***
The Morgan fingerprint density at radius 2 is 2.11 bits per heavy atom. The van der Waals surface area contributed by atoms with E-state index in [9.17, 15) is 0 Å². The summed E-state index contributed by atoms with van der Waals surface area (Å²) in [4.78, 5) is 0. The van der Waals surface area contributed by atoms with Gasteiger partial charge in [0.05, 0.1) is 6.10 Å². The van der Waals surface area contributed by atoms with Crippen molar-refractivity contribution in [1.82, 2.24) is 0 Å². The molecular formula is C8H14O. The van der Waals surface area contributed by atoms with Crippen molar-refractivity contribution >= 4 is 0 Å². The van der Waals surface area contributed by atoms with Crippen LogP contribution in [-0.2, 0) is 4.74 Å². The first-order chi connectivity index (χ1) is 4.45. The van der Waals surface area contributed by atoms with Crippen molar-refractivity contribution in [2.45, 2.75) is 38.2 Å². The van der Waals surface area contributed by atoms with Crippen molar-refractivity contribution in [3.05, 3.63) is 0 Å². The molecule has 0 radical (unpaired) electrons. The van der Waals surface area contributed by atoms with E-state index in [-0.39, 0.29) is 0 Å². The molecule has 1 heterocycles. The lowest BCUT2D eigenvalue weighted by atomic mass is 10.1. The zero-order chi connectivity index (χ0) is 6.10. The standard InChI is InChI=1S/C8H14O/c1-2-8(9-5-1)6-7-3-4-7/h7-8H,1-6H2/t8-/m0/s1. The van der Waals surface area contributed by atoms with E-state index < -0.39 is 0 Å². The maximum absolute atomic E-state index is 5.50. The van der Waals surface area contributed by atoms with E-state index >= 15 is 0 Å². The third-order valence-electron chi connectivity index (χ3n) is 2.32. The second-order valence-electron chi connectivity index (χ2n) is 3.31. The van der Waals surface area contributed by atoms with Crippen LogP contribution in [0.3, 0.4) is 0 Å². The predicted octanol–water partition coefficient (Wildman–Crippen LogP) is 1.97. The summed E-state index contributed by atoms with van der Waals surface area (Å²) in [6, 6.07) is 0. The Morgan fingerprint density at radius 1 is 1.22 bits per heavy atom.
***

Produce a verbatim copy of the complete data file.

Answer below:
The Morgan fingerprint density at radius 2 is 2.11 bits per heavy atom. The van der Waals surface area contributed by atoms with E-state index in [9.17, 15) is 0 Å². The summed E-state index contributed by atoms with van der Waals surface area (Å²) in [4.78, 5) is 0. The van der Waals surface area contributed by atoms with Gasteiger partial charge in [0.05, 0.1) is 6.10 Å². The van der Waals surface area contributed by atoms with Crippen molar-refractivity contribution in [1.82, 2.24) is 0 Å². The molecular formula is C8H14O. The van der Waals surface area contributed by atoms with Crippen molar-refractivity contribution >= 4 is 0 Å². The van der Waals surface area contributed by atoms with Crippen LogP contribution in [-0.2, 0) is 4.74 Å². The first-order chi connectivity index (χ1) is 4.45. The van der Waals surface area contributed by atoms with Crippen molar-refractivity contribution in [2.45, 2.75) is 38.2 Å². The van der Waals surface area contributed by atoms with Crippen molar-refractivity contribution in [3.05, 3.63) is 0 Å². The molecule has 0 radical (unpaired) electrons. The van der Waals surface area contributed by atoms with E-state index in [-0.39, 0.29) is 0 Å². The molecule has 1 heterocycles. The lowest BCUT2D eigenvalue weighted by atomic mass is 10.1. The zero-order chi connectivity index (χ0) is 6.10. The standard InChI is InChI=1S/C8H14O/c1-2-8(9-5-1)6-7-3-4-7/h7-8H,1-6H2/t8-/m0/s1. The van der Waals surface area contributed by atoms with E-state index < -0.39 is 0 Å². The maximum absolute atomic E-state index is 5.50. The van der Waals surface area contributed by atoms with E-state index >= 15 is 0 Å². The third-order valence-electron chi connectivity index (χ3n) is 2.32. The second-order valence-electron chi connectivity index (χ2n) is 3.31. The van der Waals surface area contributed by atoms with Crippen LogP contribution in [0.3, 0.4) is 0 Å². The predicted octanol–water partition coefficient (Wildman–Crippen LogP) is 1.97. The summed E-state index contributed by atoms with van der Waals surface area (Å²) in [6, 6.07) is 0. The Morgan fingerprint density at radius 1 is 1.22 bits per heavy atom.